Various factors affect how much of the calcium you ingest really gets into your blood. Here are facts you should know to make the most of the calcium in your diet or any calcium supplements you take:
1. Stress from tension and worry can decrease calcium absorption. The calcium in the diet is excreted rather than used.
2. Labels on calcium supplements can be misleading. The figure that is important is the amount of elemental calcium provided by the supplement. This is the actual amount of useable calcium. The rest of the calcium in the tablet is coupled with a salt that makes it unavailable to the body. For example, calcium glutamate is only 9 percent elemental calcium. A 500 milligram tablet of calcium glutamate may contain only 45 milligrams of elemental calcium, even though you may have been led to believe that you are taking 500 milligrams of calcium. Calcium carbonate, on the other hand, is 40 percent elemental calcium; 500 milligrams of calcium carbonate would provide 200 milligrams of useable calcium. Labels on some supplements make this distinction, listing both the type of calcium compound in the supplement and the amount of elemental calcium provided. Other products are not as carefully labeled. Read labels carefully and compare several brands when you shop.
3. Calcium is best absorbed when taken in smaller amounts more frequently and with meals. For example, your body absorbs more calcium if you take one 250 milligram tablet twice a day rather than one 500 milligram tablet once a day. If a higher dose calcium tablet is a better buy, break it in half.
4. Dairy products are a rich source of calcium, and lactose, the sugar contained in milk, facilitates calcium absorption. However, chocolate milk is not a good source of calcium. Because chocolate contains calcium-binding oxalates, it can interfere with calcium absorption.
5. Soft drinks that contain citric and phosphoric acid can decrease the absorption of calcium. A 12-ounce cola may rob the body of 100 milligrams of calcium.
6. Vitamin C improves the absorption of calcium, which is why calcium-fortified orange juice makes sense.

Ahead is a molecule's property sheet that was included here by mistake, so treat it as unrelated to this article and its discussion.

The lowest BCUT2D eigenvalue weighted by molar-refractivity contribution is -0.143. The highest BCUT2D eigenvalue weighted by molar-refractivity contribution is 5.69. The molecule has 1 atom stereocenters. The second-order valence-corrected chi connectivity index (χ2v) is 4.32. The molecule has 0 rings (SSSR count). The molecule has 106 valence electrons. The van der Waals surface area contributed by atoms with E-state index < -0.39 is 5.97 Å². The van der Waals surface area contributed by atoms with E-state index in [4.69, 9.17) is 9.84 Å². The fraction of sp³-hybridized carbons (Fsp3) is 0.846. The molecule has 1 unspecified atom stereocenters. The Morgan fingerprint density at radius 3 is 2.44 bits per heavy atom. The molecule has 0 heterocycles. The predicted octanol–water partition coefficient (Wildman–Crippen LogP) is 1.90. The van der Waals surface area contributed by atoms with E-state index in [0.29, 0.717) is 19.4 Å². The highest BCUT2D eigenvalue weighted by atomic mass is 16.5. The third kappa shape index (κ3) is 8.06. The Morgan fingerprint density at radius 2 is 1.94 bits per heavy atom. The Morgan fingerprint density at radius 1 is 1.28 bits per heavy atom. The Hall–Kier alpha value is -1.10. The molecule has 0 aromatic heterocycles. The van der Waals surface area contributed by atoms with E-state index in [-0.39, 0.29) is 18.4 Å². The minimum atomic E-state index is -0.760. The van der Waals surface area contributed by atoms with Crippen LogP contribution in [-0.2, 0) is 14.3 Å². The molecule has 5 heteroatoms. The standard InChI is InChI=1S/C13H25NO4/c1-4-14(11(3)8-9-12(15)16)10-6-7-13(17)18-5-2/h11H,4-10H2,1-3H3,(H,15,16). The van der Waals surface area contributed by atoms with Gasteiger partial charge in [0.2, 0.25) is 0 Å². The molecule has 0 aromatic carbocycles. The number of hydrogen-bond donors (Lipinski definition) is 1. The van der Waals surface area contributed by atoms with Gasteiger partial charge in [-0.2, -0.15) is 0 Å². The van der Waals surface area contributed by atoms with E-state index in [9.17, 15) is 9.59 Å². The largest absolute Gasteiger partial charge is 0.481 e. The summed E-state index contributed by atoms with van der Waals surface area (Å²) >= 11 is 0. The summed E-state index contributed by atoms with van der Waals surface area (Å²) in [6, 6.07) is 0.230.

7. High-fiber diets can interfere with calcium absorption, so best not to mix a high fiber meal with a high calcium one. If you do mix them, boost your calcium as you increase your fiber.
8. The calcium-to-phosphorus ratio of a food or supplement determines how much of the calcium is absorbed. The ideal calcium-phosphorus ratio is 2 to 1, close to the proportion found in human milk, which has an almost perfect calcium-to- phosphorus ratio of 2.3 to 1. The ratio in cow’s milk is 1.3 to 1. The higher the phosphorus content of the food, the more calcium is excreted in the urine, leading to a loss of calcium. Foods high in phosphorus (such as meat, poultry, corn, potatoes, beer, buckwheat) can interfere with calcium absorption.
9. The presence of estrogen facilitates calcium absorption, so women after menopause are at increased risk of calcium deficiency and therefore need to increase their daily intake of calcium.
10. You may read that vegans run the risk of calcium deficiency because the calcium in vegetables, like iron, is bound by the fibers and phytates (mineral-building chemicals in plants) in the vegetables and may interfere with calcium absorption. The theoretical worry may be balanced out by the lower phosphate content of vegetables, which improves calcium absorption, and by the fact that most people have the enzyme phytase, which breaks down the phytic acid in vegetables.
11. Couch-potatoism, or lack of exercise, may contribute as much, or more, to osteoporosis than lack of calcium. Weight-bearing exercise (just about any exercise except swimming or cycling) not only builds muscle, it builds bone.
12. Ignore what you read about losing bone mass while breastfeeding . After weaning, breastfeeding mothers regain the bone mass they may have lost. Some even get a perk by regaining more.